My breath came in gasps more ragged than his own as I waited for that last word, a word that was to never come. He formed it once, then again, but no sound accompanied it, his life at last receding with the last ripple of the wave. I felt his breath slow as I touched my lips to his forehead. A fine rain of tears whetted the ground around his head, glistened against his thin, greyed hair, and dripped onto his face; I could not stay their flow. Sinking down to lay against his heart, I listened for the final contraction of that muscle, the final pound against his hollow chest.

Soon, the only sound was that of the Snatchers making their listless progress across the field like sharks maddening with the scent of blood, their cries growing sharper, more savage. Yet still I felt no fear, nothing more than grief, that wretched state of sadness that consumes, nibbling away at the mind, devouring the soul.

“You sure he’s here? They could’ve had it wrong.”

“They was watchin’ it from afar, but she paid ‘ticular ‘tention to this’un.”

“Revenge it is, then. How typical of her ladyship.”

The others laughed hideously, a sound too grating to be lost in the wind.

Cowering over Moody’s body, my heart beat while his did not. I could not leave him. Whatever my father had told me of the soul, its strength and its potential for renewal, so like the life of the phoenix, I would not allow a lifeless body to be ravaged by wolves in human clothing. If there was one thing I could do to save him now, it was to destroy his body myself.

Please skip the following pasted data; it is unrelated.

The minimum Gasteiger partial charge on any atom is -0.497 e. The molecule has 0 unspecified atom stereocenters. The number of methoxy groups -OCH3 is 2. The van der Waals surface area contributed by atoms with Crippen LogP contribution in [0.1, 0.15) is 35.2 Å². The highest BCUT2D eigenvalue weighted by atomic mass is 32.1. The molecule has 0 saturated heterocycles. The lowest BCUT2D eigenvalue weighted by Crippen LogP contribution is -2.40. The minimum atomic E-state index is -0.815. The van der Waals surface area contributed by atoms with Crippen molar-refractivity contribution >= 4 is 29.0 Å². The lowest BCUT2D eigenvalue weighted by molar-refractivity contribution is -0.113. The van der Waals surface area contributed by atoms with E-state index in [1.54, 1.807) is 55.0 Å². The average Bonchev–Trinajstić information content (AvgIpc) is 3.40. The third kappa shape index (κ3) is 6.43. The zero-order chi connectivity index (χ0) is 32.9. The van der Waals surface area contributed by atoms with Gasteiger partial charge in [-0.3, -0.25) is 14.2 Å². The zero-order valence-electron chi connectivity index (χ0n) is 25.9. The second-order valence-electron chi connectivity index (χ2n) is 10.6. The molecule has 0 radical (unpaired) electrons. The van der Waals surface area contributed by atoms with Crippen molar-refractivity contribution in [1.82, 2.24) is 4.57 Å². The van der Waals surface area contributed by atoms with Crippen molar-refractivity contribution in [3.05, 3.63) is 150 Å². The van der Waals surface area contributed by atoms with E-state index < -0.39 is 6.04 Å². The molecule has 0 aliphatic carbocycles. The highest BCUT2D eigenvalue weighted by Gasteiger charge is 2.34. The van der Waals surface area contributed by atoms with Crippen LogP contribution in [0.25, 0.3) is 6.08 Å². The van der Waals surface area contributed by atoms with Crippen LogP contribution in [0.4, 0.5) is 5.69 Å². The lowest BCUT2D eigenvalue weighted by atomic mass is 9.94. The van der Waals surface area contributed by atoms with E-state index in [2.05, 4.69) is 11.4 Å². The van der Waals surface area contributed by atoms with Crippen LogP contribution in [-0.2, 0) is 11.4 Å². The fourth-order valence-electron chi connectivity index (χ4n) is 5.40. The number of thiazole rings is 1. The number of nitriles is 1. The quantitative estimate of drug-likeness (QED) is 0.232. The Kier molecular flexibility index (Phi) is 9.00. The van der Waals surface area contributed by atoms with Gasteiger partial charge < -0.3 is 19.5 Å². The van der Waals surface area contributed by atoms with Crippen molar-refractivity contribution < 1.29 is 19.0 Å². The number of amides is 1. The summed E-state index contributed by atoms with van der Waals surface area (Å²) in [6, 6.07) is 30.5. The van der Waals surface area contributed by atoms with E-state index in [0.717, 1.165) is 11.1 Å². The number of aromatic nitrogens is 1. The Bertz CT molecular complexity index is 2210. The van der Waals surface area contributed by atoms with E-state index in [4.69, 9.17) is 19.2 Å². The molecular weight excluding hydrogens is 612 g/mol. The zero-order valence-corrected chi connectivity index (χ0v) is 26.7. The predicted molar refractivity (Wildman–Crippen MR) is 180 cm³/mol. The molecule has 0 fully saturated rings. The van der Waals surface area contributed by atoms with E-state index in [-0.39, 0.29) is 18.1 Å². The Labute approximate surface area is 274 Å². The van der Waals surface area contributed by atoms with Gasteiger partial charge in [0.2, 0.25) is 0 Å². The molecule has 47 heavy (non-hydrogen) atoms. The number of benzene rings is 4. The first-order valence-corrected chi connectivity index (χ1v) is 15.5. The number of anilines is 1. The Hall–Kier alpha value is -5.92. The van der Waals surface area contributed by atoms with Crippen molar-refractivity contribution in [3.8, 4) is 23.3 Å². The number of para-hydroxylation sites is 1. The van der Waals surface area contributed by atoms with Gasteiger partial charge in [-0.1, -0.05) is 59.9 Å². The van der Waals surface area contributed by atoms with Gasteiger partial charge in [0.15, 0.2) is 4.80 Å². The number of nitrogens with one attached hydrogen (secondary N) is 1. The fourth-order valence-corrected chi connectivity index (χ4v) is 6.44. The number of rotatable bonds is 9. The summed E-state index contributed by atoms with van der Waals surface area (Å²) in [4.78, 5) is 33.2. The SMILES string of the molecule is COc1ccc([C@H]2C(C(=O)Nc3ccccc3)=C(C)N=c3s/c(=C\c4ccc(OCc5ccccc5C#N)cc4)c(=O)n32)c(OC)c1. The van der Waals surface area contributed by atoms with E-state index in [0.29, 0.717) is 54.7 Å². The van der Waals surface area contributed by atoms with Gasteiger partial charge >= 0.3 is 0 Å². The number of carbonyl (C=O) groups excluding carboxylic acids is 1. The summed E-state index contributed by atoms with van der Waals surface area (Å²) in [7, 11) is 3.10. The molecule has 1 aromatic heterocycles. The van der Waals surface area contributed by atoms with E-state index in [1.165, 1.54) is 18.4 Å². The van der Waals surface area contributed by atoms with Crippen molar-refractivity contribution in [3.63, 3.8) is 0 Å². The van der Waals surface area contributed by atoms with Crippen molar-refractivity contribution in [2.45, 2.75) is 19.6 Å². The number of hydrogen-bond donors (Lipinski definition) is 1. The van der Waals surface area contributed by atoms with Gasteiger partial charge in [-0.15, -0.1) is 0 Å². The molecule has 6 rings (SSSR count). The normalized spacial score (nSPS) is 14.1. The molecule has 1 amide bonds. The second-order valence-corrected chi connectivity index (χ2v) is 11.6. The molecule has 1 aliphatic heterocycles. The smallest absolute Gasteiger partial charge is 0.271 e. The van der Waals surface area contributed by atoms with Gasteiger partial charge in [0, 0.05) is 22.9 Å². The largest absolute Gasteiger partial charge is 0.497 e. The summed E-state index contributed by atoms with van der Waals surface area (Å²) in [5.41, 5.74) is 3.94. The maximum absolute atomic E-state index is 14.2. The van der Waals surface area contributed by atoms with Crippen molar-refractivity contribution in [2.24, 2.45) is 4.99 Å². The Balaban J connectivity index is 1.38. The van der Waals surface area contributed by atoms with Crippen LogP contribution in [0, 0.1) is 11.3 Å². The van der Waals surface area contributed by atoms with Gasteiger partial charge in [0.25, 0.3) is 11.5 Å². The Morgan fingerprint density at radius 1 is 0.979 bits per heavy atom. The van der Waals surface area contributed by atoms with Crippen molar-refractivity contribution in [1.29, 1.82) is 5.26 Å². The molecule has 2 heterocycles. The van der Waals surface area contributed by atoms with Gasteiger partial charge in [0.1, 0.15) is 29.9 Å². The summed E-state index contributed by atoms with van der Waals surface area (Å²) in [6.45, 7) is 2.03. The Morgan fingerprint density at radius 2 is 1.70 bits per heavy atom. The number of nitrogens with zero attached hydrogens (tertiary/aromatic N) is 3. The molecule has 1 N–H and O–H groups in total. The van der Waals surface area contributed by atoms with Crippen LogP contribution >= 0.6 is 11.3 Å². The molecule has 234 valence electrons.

A single image flared into my mind. I touched his hand and began to crawl away toward a tree in the field, a great tower that loomed above the crop like a dark sentinel. It would offer some shelter from prying eyes.

“You hear that?”

I froze.

“Hear what?”

“Something moving down over there.”

They took some hurried steps forward, but stopped short, still some distance away.

“Don’t see nothin'. Must’ve been a rabbit.”

There were mumbled agreements. Little time remained before they would see the gash across the field in which lay their prize.

Curled against the base of the tree where the old shells of chestnuts matted the ground, I looked down the path I had made to the shadow I knew to be him, a mere lump on the face of the earth, but so much more to me, so much more to history. I pictured him as he had been and raised my wand.

Always scarred, but never scared. An imposing presence, some would say intimidating. I wouldn’t, but I was different. I knew his secret.


The flames rose, hungry, blind. I heard the Snatchers’ cries, their footsteps, their spells, but the fire was greater than they. Helped by the wind, sparks and ashes dusted the field, even reaching the tree.

How could I have known? How strong the wind was; how little effort it took for fire to consume, to ravage, to burn; how desperate men will do anything to save themselves; how a broken heart can melt with flame; how bright the flame is; how fast it moves.

How a magic eye does not burn.

How could I have forgotten?

Author's Note: the second-to-last line refers to the fact that Harry sees Moody's eye in Umbridge's office door a few months later (Deathly Hallows, chapter 13).